Rebecca Hall, Northwest Chicago Film Society president, is delving into:
Crimes of a Christian Crimes of a Christian is a memoir by a guy named Kent Dickinson who went to prison in the early 2000s for crimes he committed as a member of Chicago's infamously corrupt projectionist union, Local 110. I've been obsessed with labor history lately, and this book is a slice of a very local (and violent) piece of that history that people in the film scene in Chicago don't know anything about, unless they're of a certain age.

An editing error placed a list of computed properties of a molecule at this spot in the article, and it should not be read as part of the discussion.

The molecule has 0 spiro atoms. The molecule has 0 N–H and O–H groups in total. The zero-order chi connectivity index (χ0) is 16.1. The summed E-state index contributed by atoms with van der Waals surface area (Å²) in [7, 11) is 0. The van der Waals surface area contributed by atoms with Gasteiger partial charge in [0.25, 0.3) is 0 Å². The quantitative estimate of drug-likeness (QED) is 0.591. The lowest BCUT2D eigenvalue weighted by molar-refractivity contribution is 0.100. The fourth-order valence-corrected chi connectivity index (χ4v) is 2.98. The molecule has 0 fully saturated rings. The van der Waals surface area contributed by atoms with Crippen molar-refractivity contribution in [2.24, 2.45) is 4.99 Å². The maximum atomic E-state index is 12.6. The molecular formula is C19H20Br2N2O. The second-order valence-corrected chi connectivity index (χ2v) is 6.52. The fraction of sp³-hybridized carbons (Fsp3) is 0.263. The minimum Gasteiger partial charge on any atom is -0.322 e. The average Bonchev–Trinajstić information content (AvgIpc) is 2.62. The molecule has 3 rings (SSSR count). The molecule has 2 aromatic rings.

Basically, the Chicago projectionist union was having contract-negotiation difficulties with certain theater chains and the inner circle of the union organized—essentially—a campaign of terrorism against the chains who weren't cooperating with them. They set off smoke bombs in various theaters around Chicago (and as far away as New York City), and did other nasty things like flushing socks full of hydraulic cement down the toilets in the theater at Water Tower Place, even slicing theater screens (a horrifying act for any true projectionist).
It's recent enough history to still be a very sore spot for many people, I think—but that's part of what makes Dickinson's memoir worth reading.